The Isidingo Drill Challenge is designed to, over three phases, encourage the design and prototyping of a new and innovative rock-drill concept to be used in deep-level mining.
The Mandela Mining Precinct at Carlow Road is a public-private partnership established with a key mission to improve the contribution of R&D and Innovation in the mining sector.
An important objective for the mining industry is the achievement of one conformant blast per day. At present, mining blast cycles are anywhere up to one blast in five or six days. Accelerating the mining cycle will have significant positive impacts across the industry, notably increases in production, mining output and efficiency.
Furthermore, current technology is wasteful of energy, heavy, noisy and prone to large vibration which results in fatigue, noise induced hearing loss and white knuckle syndrome. In addition, the conventional configuration means that operators are exposed to the most dangerous area of the mine, in terms of falls of ground, seismicity and gas blows.
The mining cycle can be broadly defined across the following stages:
The focus of this design challenge is to improve the efficiency, health and safety with which drilling occurs in the overall mining cycle.
In addition, faster and more precise drilling may contribute towards lower fall of ground incidents, thus contributing to a safer mining environment, and less dilution, thereby lowering unit costs.
PHASES OF THE CHALLENGE
The aim for this challenge is to rapidly design and develop an innovative, locally-made drilling technology through three rapid product development phases:
In addition, where possible, access to technical experts will be facilitated to support the development of both proof-of-concept and prototype stages.
Each phase will be judged according to criteria established by the mining industry and relevant experts, and winners of each stage will move through to the next phase.
There are 4 key criteria that have to be addressed in the design of the new drill:
The following 6 criteria are also to be considered with the design of the Isidingo drill:
Conventional, hand held drilling equipment has thrust applied through an airleg, which is oblique to the direction of drilling, this relying on vector forces. Not only is this wasteful of power, but it also causes excessive vertical thrust, thus bending the drill string.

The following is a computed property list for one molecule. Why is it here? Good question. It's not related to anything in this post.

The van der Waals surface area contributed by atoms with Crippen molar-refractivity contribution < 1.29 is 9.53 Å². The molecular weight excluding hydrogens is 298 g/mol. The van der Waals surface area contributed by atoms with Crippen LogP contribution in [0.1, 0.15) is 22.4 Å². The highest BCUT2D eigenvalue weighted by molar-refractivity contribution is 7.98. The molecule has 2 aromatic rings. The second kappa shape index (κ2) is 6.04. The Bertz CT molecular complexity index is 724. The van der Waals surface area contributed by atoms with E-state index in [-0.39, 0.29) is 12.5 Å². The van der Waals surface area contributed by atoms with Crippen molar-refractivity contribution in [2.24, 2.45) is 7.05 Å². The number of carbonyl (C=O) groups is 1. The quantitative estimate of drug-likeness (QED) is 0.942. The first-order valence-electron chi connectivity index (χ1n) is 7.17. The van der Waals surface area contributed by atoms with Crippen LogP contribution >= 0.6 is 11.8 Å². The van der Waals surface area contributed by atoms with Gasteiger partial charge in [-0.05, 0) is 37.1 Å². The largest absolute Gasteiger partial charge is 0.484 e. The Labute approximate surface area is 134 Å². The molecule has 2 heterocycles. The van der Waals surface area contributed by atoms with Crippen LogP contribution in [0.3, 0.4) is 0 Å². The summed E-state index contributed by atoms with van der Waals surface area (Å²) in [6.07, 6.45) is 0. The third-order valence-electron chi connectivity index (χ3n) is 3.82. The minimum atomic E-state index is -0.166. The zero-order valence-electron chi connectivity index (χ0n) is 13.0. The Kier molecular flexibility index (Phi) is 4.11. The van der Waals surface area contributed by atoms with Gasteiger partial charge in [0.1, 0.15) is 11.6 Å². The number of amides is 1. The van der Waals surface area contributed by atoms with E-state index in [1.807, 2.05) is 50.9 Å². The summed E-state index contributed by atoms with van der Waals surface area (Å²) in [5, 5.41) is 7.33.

Any unit that is designed must be “designed quiet” to be able to render noise levels that are well within the MHSC milestone targets (less than 95 dba).
Alternatively, the operator must be far enough away from the machine when it is in operation to not be over-exposed to noise beyond an acceptable threshold.
Current conventional machines are hand held for long periods of operation, resulting in severe vibration, itself resulting in “white knuckle” syndrome for operators.
Vibrations need to be significantly reduced.
Drilling speed / penetration
The new design should be equal to, or exceed current penetration rates of traditional, compressed air driven rock drills.
The unit must be easily operable, either by inexperienced RDOs, experienced RDOs and by female operators
Human Centred Design
How is the new drill being design taking into account the environment, the safety aspects (FOG’s, seismicity, gas blows), and other aspects which are directly related to the person operating the drill?
Finalists from Phase 1 will be given the opportunity to partner with an existing manufacturer (member of MEMSA) to take the concept design from concept to actual POC
The MMP and its project partner will assist in the development of the grant funding documentation (within reasonable effort levels)
PHASE 1 TIMELINE
It starts with an idea
PHASE 1 WINNERS
WANT TO KNOW MORE?
Here is a sneak peak at our challenge
- Concept sketches (2D, technical, pencil, anything) with accompanying notes
- 3D CAD models and solution concept
- Speed – 30 days to design a concept
- Winners get stage-gated through to Phase 2